Skip to main content

Boating safety

life jacket with "Wear It Michigan"

Drowning is the cause of death in 75%* of boating-related fatalities.

In 2020, there were 159 Michigan boating accidents* reported, including:

  • 31 fatalities.
  • 74 people injured.
  • $2,204,037 of property damage.

Important safety tips

Appropriately wearing the correct fitting life jacket and riding with an operator who has successfully completed an accredited boater safety education program reduces the risk of recreational boating accidents and drowning. Where instruction was known, only 12%* of deaths occurred on vessels where the operator was known to have received a nationally-approved boating safety education certificate.

In 2020, the top five contributing factors* in boating accidents were:

  • Operator inattention.
  • Improper lookout.
  • Operator inexperience.
  • Excessive speed.
  • Machinery failure.

Wear a life jacket

  • Accidents happen, be prepared. Life jackets float - you don't.
  • Drowning was reported as the cause of death in 75%* of all fatalities.
  • 86%* of people who drowned in a recreational boating accident were not wearing a life jacket.

Learn life jacket types and laws »

Boat sober

  • Alcohol use is the leading known contributing factor in fatal boating accidents. Where the primary cause was known, it was listed as the leading factor in 16%* of deaths.
  • Alcohol can impair a boater's judgment, balance, vision, and reaction time. It can also increase fatigue and susceptibility to the effects of cold-water immersion.

Check your boat before going out on the water

  • Make sure the boat is properly equipped and equipment is in good working condition.
  • In addition to legally required equipment such as life jackets and fire extinguishers, always carry a first-aid kit, nautical charts and an anchor.
  • Make sure navigation lights work properly.
  • Ensure the cabin of your vessel has appropriate ventilation to prevent carbon dioxide poisoning.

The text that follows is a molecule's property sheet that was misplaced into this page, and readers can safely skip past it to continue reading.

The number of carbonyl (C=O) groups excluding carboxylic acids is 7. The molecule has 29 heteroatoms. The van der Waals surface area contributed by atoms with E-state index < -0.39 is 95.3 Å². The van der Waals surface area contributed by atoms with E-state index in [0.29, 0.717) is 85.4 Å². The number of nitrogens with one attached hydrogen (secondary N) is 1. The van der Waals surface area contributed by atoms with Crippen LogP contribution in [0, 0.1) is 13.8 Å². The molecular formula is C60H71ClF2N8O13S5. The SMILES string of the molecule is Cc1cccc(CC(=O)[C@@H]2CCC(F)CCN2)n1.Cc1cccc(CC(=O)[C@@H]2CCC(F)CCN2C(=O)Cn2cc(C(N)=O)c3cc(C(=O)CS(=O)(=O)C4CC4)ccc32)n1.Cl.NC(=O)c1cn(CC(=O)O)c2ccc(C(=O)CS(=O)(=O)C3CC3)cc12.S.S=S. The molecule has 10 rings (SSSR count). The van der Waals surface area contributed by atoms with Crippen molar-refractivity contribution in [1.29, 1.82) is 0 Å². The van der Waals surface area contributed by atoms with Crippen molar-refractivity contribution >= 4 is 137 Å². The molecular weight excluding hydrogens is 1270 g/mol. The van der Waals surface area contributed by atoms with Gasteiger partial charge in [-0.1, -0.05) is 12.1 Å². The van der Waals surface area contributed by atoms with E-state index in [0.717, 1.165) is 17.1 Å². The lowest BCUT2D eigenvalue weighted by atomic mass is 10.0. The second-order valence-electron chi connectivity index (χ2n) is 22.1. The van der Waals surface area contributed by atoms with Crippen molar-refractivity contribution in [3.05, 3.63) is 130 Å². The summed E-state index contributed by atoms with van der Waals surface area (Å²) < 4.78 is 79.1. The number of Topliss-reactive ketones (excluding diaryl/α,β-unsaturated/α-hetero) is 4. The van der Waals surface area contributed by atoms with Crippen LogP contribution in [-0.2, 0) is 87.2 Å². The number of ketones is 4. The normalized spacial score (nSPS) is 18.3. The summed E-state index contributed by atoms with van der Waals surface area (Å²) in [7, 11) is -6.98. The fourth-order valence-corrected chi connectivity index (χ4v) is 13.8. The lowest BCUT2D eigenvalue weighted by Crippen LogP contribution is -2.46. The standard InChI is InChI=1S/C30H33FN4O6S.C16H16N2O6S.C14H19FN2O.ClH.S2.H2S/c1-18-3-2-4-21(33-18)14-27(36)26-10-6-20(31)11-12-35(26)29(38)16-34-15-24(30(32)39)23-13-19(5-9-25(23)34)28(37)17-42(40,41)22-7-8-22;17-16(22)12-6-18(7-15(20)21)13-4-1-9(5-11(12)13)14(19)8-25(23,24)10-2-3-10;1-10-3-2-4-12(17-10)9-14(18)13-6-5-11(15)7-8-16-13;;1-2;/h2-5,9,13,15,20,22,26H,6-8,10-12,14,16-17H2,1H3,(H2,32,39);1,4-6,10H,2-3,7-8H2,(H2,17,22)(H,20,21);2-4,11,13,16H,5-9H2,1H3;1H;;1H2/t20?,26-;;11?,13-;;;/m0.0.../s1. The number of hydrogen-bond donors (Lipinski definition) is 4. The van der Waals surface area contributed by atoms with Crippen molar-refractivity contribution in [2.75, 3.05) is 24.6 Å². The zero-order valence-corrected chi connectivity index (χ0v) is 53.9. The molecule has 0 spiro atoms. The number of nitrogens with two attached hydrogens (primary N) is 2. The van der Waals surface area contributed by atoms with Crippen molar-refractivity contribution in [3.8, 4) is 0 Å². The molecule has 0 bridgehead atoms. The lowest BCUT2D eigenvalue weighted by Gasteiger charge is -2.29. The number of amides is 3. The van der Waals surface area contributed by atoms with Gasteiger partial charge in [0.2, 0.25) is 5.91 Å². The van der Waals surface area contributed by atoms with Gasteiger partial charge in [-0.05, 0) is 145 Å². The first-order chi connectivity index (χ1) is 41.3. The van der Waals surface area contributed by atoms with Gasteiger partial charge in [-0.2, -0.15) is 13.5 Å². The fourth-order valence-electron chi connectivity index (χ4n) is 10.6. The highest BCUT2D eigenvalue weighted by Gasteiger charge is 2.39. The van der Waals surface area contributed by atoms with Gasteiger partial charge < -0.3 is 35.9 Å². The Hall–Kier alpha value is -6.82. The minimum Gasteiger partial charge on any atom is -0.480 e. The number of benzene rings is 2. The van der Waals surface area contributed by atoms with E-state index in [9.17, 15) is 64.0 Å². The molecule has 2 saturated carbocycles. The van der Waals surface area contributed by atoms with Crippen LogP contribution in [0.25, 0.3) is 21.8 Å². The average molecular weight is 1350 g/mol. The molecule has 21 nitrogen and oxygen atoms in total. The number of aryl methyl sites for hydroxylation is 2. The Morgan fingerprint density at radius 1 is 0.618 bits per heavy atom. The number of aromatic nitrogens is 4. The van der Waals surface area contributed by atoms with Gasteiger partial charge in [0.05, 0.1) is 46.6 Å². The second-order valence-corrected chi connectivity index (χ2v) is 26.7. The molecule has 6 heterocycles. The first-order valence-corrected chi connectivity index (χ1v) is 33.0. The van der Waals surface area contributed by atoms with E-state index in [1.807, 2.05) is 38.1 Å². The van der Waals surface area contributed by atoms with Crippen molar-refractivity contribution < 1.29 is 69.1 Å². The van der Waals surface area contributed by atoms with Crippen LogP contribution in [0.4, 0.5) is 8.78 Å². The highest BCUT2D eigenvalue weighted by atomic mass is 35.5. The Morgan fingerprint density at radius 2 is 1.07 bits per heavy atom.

Have a float plan

Inform someone who is not boating with you about the details of your trip, including:

  • Where you will be boating and the route you plan to travel.
  • How long you will be gone.
  • When you plan to return.
  • Schedule check-in times.
  • Phone numbers for the local emergency dispatch center and U.S. Coast Guard in case you don't return on time.

Stay alert

  • Watch for other boats, swimmers, skiers and objects in the water. This is especially true when operating in crowded waterways, at night and when visibility is restricted.
  • Be aware of commercial fishing nets and buoys. Orange flagging may indicate a net is located in the water. Nets can also break away and float at the surface of the water, causing entanglements with boats.

Carry a cell phone or marine radio

Be prepared to call for help if:

  • You are involved in or witness an accident.
  • Your boat or the boat of another becomes disabled.
  • You need medical assistance.

*Data source: 2020 U.S. Coast Guard Recreational Boating Statistics

 

U.S. Coast Guard accident statistics »

Additional safety info

Links
boating safety certificate

Boating safety certificate

Boaters born after June 30, 1996 and most personal watercraft operators must have a boating safety certificate.

safety

Electric shock drowning

Did you know you're at risk by entering the water near a boat or dock powered by electricity.

water safety

Great Lakes beach safety tips

Rip currents, high waves and other dangerous currents and wave conditions can occur in the Great Lakes.

rules and regulations

Rules and regulations

It's your responsibility to know the rules and regulations before you go boating.